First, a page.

As the offspring of a textile artist and an engineer, the combination of aesthetic expression and methodical problem solving led me to a career in graphic design, and is without a doubt where I belong. Pre-degree, I came from a more art-focussed background, and my course at University of Cumbria embraced this, and enabled me to develop both a conceptual and analytical way of creative thinking, whilst providing the perfect setting to explore the expansive subject of graphic design. This was a great starting point, as to me, concept is key, and I strive to produce intelligent, effective and conceptually inspired visual communication at all times.
Versatility is also something I strive for in my creative output. I don’t have what you’d call a definable ‘style’— which I’ve found is both a blessing and a curse — but I like to embrace the fact that I don’t. I aim to start each design brief with a clean slate and tackle the problems within. I usually find that a functional and effective visual treatment emerges from the creative process, without having had a stylistic approach in mind to begin with. This isn’t to say that all design briefs can, and should be approached this way, this is just how my process has evolved and how it works for me.
I am very passionate about culture and the arts, and work on a freelance basis with cultural based organisations and individuals (as well as for clients and on projects outside of this sector) but I definitely get a buzz when I can combine my two passions — design and culture. Art and culture are intrinsic to life. Without the resources of our libraries, museums, theatres and galleries, and the creative expressions of music, literature and art we would find ourselves static and sterile. It is because of this I aim to provide these organisations with the ability to engage and interact with audiences through the power of design, to not only keep the interest in the institutions alive and economically strong, but to share, stimulate and enlighten our social well-being.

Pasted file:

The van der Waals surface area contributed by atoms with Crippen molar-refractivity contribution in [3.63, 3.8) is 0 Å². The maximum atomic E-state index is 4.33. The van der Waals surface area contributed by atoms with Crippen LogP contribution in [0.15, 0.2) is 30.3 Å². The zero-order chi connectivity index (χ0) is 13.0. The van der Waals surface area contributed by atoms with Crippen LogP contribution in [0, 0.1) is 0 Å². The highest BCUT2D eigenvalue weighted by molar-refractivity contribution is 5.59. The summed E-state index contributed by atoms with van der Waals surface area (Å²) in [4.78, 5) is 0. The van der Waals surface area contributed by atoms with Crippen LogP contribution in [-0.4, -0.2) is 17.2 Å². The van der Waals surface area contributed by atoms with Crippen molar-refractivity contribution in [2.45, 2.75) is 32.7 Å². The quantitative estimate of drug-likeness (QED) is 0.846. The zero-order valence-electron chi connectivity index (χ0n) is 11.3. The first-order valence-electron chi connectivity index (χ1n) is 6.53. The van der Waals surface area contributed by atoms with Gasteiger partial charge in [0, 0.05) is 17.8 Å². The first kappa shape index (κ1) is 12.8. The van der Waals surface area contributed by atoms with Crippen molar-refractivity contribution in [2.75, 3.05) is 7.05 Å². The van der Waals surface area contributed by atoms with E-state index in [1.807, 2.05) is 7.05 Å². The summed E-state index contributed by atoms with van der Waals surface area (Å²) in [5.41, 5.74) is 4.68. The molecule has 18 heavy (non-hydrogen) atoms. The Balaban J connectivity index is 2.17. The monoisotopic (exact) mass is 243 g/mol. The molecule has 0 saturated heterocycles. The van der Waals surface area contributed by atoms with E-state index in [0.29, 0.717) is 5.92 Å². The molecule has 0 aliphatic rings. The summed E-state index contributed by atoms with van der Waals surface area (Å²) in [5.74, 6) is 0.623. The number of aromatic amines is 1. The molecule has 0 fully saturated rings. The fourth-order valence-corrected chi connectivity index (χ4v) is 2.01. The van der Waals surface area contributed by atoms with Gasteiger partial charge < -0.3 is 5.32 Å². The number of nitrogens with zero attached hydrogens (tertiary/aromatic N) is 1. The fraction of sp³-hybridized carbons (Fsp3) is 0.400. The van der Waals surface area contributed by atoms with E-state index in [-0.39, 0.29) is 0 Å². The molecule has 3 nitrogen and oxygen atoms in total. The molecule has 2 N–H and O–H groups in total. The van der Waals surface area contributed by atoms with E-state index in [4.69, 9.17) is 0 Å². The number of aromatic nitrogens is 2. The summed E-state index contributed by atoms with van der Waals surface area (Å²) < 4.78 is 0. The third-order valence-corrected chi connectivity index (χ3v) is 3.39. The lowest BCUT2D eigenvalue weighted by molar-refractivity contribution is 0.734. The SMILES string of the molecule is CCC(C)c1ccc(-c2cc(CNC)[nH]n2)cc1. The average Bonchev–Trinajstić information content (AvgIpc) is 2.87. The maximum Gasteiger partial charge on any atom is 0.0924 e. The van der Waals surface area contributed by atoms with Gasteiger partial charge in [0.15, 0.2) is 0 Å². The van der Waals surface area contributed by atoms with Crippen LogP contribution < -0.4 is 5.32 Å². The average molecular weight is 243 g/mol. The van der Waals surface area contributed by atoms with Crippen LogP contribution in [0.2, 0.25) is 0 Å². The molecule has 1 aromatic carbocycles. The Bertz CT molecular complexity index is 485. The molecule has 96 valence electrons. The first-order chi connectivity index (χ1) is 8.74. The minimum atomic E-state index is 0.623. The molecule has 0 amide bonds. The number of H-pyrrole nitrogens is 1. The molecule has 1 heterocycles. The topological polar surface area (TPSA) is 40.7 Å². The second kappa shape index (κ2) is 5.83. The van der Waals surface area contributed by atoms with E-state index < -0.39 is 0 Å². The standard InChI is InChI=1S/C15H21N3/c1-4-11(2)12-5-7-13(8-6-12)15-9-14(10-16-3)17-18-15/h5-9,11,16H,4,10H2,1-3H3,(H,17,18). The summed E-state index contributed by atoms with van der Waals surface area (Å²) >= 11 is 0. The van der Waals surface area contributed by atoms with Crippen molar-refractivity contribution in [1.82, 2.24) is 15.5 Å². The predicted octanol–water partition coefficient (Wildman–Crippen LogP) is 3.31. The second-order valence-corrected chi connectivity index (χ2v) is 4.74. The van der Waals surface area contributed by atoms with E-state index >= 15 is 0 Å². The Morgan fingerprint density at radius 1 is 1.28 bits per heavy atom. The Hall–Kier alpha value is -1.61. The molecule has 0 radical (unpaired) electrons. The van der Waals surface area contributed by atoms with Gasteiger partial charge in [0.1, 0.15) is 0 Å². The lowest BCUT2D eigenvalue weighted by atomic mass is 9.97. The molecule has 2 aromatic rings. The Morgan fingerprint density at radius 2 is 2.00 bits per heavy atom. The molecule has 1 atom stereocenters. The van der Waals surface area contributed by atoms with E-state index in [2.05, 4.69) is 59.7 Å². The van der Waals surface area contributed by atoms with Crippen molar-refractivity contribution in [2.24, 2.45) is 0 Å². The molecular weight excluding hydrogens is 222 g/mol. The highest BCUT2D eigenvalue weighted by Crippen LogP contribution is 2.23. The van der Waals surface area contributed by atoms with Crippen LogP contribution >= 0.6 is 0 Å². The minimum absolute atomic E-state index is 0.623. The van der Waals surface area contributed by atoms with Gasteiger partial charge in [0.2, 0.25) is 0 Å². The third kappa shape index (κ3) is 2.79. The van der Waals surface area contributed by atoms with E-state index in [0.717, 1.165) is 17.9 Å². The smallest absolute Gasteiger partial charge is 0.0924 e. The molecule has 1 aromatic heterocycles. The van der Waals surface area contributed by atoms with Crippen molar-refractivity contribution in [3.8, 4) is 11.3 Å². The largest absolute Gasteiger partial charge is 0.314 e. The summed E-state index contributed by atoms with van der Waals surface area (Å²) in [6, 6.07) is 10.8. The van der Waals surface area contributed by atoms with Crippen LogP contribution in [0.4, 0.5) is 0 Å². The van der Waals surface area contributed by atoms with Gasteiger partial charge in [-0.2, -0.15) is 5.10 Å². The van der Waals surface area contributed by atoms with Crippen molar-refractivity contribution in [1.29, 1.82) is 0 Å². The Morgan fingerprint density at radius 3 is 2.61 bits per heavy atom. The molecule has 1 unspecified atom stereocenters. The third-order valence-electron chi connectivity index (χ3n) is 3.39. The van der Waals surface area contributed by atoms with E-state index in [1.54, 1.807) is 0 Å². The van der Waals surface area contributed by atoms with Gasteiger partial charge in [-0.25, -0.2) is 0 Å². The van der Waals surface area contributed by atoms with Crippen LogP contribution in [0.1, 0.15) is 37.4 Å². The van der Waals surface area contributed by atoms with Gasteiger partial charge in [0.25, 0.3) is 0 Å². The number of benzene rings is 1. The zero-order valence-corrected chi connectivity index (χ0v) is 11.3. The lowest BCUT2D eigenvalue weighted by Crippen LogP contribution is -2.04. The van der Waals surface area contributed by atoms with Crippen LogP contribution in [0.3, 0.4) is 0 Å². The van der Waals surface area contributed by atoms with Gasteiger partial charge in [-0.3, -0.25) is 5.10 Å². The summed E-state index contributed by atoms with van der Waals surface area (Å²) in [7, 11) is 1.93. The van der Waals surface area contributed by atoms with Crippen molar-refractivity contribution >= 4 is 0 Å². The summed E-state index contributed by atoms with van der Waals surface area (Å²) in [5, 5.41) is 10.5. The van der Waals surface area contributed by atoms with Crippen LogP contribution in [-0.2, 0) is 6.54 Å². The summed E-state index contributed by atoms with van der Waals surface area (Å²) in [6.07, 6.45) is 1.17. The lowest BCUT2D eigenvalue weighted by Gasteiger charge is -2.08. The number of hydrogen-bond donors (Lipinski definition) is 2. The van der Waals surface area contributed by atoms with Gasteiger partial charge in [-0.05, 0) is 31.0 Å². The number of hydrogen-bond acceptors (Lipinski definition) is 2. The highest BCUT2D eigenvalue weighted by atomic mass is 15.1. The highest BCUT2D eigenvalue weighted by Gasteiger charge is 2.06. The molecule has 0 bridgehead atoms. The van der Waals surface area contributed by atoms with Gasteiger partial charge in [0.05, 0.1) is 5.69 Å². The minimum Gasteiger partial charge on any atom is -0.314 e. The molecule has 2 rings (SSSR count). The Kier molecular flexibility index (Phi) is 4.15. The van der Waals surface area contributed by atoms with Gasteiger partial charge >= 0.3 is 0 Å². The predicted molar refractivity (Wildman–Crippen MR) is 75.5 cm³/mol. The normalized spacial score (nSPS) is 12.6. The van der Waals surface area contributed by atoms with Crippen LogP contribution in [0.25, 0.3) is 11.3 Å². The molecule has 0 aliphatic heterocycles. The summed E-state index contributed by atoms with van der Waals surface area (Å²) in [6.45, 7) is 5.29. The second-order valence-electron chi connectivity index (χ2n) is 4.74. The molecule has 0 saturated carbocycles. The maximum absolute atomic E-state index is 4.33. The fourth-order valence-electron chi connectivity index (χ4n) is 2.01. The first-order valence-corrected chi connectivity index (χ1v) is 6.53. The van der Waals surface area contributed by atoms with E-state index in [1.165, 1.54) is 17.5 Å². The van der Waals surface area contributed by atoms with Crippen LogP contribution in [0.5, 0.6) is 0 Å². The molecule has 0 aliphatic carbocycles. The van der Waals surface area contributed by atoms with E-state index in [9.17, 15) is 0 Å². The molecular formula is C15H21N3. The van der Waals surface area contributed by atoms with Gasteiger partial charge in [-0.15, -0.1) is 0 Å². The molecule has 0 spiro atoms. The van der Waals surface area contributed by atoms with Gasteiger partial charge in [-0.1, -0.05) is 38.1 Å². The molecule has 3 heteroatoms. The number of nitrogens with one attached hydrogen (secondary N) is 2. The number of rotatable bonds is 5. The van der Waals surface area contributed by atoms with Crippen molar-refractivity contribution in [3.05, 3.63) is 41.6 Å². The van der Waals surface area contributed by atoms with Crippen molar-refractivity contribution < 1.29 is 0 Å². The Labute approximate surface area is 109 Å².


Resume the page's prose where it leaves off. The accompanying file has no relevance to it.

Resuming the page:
Being freelance is fantastic. I get to work within my own creative space one day, then join another design team elbow-deep in a project the next. I have to be quick and able to pick up the elements and create something brilliant, and then head back to my desk at home, to be called upon again for another challenge over in Edinburgh the following day. No two days are the same and it’s not something I would change. I love a good challenge and get a kick out of working under pressure, so I feel pretty fortunate to be in an industry that generously serves both. In addition to my freelancer lifestyle, my current alter-ego is as the sole designer at The List, working across both their website and bimonthly magazine. The most recent issue was out on 3 June, so get your copy of this snazzy dose of arts and entertainment news! (#shamelessplug)
Having the odd personal project on the go is also definitely an asset. I flit between digital and print in my day-to-day work as a designer. I do a healthy dose of front-end development as well as graphic design, so my side-projects tend to encompass them both as well. Currently out and about in the public sphere on my Etsy shop thingsbyJD, are a series of Risograph prints and postcards, which were influenced by the artwork I produced for the Bauhaus: Art as Life exhibition at the Barbican. They were the outcome of an exploration of composition and colour, and my first hands-on experience of the riso process. The quality of this type of print is something special, and one I recommend having a go with!
To me, being a designer is not just a career choice, it’s a way of life. Design is about communication, and by tuning in to the details of the everyday; from colours to textures, from sounds and interactions, and by appreciating both the visceral and the visual, I attempt to draw on all these experiences and infuse them into my design to communicate in strong, beautiful and effective ways.
See more work by Jen on Central Station here.
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